Mr Speaker

mrspeaker's head in a monitor You find yourself at the entrance to the Hompage of Mr Speaker. In a darkened corner sits a trunk containing HTML5 games and some JavaScript tidbits. Next to it you spy a ■■■■■■■ account. Exits are North, East, and .

Functions as RxJS Subjects

Here's a nifty trick if you're using RxJS, and want to subscribe to plain ol' function invocation. This is especially useful if you want to use React, and don't want to bind with Rx.Observable.fromEvent with standard DOM event listeners.

import Rx from 'rx';

const RxFuncSubject = () => {
  const subject = Object.assign(
    (...args) => subject.onNext(...args),

  return subject;

export default RxFuncSubject;

We create a regular function that we extend with both Rx.Observable and Rx.Subject (you need to mix in Rx.Observable as this is extended by Rx.Subject internally).

The function passes its arguments along to the internal onNext function: so it can be called as a regular function but still act like a Subject:

const clicker = RxFuncSubject();
clicker.subscribe(() => console.log('clicked!'));
clicker(); // clicked!

Now it can be used in a normal React component, wherever a function call would be expected!

<MyComponent onClick={clicker} />

Five short years

On Friday, October 22, 2010 I conducted a scientific experiment: if one URL shortener can make a URL shorter, then fifteen URL shorteners can make it reaaaally short. The results were quite as you'd expect: the resulting link was longer than source, and browsers would go into convolutions trying to resolve the chain of shortened shorteners.

2010 was a big year for people who thought it would be a good idea to make smaller URLs. All it took was a rudimentary knowledge of a hash map and an hour of coding and suddenly you had a viable startup on your hands. There are a lot of URLs out there, so the thinking went, and people need a place to make them shorter. Phase 1: Shorten URLs...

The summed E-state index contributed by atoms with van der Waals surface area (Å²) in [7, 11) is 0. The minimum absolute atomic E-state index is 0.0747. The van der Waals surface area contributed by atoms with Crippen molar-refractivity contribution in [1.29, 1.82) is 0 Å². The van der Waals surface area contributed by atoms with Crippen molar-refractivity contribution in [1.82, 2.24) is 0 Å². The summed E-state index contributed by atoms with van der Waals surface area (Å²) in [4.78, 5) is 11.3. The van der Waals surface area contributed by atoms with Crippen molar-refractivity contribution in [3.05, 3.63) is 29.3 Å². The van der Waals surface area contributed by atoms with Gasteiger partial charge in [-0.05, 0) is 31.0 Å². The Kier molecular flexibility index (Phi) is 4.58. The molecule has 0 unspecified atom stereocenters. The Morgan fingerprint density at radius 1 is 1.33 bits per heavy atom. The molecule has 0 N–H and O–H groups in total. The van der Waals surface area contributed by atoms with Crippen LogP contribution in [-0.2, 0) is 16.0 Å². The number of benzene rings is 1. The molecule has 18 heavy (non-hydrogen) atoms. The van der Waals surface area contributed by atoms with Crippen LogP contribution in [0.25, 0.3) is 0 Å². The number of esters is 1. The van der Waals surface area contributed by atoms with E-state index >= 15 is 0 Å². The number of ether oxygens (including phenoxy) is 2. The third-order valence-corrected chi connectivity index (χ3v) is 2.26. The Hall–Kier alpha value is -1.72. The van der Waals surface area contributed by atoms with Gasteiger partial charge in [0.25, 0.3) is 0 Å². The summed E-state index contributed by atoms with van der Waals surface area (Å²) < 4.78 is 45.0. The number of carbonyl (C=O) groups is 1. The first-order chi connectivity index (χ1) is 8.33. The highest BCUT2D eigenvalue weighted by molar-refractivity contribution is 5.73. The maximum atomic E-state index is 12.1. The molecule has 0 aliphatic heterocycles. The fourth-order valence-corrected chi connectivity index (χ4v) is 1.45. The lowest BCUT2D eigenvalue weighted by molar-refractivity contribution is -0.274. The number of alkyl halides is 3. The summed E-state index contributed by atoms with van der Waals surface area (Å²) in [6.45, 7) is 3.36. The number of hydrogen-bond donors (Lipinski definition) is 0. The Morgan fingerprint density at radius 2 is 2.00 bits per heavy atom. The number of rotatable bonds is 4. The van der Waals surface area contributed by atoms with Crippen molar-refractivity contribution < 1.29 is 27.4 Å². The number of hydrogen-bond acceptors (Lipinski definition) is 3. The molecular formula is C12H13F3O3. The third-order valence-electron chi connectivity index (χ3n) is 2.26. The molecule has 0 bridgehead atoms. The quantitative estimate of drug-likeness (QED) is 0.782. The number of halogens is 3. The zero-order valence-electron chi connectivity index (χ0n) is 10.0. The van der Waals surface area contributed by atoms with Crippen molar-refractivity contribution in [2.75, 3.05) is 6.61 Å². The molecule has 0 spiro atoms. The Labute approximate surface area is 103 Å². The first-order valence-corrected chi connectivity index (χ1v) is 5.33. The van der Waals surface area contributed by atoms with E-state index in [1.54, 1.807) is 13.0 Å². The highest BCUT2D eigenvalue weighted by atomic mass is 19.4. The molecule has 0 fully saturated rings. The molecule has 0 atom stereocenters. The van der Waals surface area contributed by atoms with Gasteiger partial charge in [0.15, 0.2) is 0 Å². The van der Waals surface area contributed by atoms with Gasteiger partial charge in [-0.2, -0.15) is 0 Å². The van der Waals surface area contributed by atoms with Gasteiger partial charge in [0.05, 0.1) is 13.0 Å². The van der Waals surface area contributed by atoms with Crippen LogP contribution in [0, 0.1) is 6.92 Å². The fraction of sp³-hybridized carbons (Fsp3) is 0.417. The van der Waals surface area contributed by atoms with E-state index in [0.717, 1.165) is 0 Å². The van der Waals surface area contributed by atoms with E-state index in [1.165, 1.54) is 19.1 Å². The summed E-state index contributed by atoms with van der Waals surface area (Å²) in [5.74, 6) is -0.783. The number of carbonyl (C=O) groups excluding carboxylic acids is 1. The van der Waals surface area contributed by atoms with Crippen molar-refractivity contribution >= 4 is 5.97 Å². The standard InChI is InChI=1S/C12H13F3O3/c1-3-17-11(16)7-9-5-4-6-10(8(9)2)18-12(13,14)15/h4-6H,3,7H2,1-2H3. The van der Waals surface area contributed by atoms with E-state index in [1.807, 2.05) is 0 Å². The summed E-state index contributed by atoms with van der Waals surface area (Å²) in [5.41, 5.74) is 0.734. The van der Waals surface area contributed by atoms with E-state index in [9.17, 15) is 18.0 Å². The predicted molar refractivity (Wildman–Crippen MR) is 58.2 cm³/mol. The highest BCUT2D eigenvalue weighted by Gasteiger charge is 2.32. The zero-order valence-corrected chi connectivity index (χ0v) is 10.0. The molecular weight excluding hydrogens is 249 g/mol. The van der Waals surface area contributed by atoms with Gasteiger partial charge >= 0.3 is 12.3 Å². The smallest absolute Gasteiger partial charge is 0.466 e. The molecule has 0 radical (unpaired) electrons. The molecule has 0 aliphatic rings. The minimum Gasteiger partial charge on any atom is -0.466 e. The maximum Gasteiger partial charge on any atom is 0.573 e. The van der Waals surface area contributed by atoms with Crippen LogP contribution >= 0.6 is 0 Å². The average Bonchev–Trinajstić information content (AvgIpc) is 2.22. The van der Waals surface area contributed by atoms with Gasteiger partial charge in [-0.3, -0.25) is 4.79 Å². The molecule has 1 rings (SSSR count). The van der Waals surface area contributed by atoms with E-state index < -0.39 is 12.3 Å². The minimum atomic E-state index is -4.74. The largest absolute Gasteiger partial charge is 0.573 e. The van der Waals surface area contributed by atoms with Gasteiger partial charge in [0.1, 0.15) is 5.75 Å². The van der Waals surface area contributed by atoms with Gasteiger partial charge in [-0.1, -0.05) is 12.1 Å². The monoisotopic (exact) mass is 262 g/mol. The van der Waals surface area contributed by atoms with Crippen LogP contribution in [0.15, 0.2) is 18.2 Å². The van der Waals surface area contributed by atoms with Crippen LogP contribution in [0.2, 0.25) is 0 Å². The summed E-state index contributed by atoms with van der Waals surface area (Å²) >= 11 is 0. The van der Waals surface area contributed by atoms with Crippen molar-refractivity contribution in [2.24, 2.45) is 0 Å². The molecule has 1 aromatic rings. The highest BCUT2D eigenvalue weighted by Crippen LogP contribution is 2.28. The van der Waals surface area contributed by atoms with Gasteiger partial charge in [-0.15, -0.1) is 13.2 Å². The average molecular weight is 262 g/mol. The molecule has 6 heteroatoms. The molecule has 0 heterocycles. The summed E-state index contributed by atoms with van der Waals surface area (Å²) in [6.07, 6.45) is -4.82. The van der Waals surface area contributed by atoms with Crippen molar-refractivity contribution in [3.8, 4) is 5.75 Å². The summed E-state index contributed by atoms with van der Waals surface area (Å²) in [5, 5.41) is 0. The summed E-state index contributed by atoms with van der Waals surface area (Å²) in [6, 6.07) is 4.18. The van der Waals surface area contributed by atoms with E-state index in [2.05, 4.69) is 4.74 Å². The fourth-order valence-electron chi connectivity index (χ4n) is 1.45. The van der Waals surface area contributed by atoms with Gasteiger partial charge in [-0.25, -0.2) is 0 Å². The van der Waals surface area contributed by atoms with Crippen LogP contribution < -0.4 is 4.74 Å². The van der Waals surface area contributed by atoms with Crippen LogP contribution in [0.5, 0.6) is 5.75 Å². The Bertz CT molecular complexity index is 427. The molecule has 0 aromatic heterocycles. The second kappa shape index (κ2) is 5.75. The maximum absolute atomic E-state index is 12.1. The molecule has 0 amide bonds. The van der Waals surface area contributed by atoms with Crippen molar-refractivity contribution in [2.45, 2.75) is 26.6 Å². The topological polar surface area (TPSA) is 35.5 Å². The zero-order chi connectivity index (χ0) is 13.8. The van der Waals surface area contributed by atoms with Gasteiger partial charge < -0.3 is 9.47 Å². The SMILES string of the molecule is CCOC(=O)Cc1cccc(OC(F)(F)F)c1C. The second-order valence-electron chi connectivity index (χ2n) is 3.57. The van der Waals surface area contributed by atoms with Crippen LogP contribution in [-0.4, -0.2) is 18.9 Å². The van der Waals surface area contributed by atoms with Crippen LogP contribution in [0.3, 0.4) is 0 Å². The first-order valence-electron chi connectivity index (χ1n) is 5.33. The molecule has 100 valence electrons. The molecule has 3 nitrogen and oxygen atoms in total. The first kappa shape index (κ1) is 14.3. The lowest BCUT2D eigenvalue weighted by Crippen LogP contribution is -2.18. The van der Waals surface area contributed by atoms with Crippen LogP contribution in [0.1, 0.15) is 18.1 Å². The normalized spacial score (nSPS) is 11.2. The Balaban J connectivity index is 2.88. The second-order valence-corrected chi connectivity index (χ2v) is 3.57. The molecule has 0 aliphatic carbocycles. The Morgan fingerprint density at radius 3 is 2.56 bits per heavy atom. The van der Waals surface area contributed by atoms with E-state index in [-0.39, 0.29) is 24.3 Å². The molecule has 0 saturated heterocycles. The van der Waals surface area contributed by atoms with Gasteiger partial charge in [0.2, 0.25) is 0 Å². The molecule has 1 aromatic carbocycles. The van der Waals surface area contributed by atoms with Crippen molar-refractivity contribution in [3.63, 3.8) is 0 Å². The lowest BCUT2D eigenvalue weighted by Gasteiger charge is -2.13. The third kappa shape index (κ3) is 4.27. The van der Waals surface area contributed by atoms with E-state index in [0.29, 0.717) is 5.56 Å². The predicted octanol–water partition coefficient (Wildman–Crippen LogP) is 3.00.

So now it's 5 years later, and I thought it would be interesting to see what become of that unraveling chain of hopes and dreams. Here they are, in reverese order of resolve-y-ness:

  1. ALIVE. Correctly resolves to
  2. ALIVE. Correctly resolves to
  3. ALIVE. Correctly resolves to
  4. Service: ? Link: DEAD. I'm not even sure how this one ever worked!
  5. DEAD. Domain squatter-ed
  6. ALIVE. "The internet's first and only sex-positive url shortener".
  7. ALIVE "Free short URLS since 1999"
  8. Service: ALIVE Link: DEAD. This looks reasonable though: "Link Disabled because of T&C violation".
  9. DEAD. Domain squatter-ed
  10. DEAD. "Wurl Redirection Service is permanently closed."
  11. DEAD. Domain squatter-ed
  12. ALIVE. "Snippety snip snip". Whatever that means.
  13. DEAD. Redirects link to a 404.
  14. DEAD. Domain squatter-ed. Also, my office router warns "Gateway BOTNET Filter Alert".
  15. ALIVE. Resolves correctly, but the service has a lovely broken image gif as a logo now.

I was quite impressed to discover that 8 out 15 still resolve the links correctly (counting the T&C violation). That means that only around half of world's shortened URLs now 404: much better than I thought! I'll revisit this post in 2020, so be sure to come back then to see how it goes - just keeping this handy 8x shortened link lying around. I've run it through all the remaining contenders, so I see no reason it won't resolve in another 5 years.

Wanna do new JavaScript + React?

Here's the "easiest" way to get started with the latest version of JavaScript (so much new stuff in es2105!) and the most popular kid (for this week, at least) in the JS framework playground: React.

This approach uses the wonderful new JSPM package manager... so if you're not willing to place your bet on this particular horse, then head over to WebPack land to see if they have a similar guide. Also, if you want to see the final product - here's my "ES2015+React boilerplate".

Read on for more »

Announcing JS.scala v0.1

I'm pleased to announce the initial releas of JS.scala. JS.scala compiles JavaScript source code to Scala source code, allowing you to write your web application entirely in JavaScript! Finally, the expressive power of JavaScript available on the JVM via Scala (some call it "the bytecode of the JVM bytecode").

How does it work? Well, given the JavaScript input:

const a = 42
const b = "Hello, World"
const sq = x => x * x
const dsq = x => {
  const dx = sq(x)
  return dx * dx
const d = dsq(a)

const exclaimer = {
  apply: name => name + "!"

exclaimer.apply("Hello, World")

We get the lovely Scala output: Read on for more »

Mac service: open iTerm at selection path

Opening the current folder or file path in iTerm is something I want to do a lot. The second time I ever wanted to do this I decided I should automate it. The 10,000th time I wanted to do this, I actually did automate it.

Here is an applescripted automator service to open the current selection path in a new iTerm window:

mac services list
Clicking on the option will spawn a new iTerm window, and cd to either the folder path, or the containing folder if it's a file:
path opened in bash
Read on for more »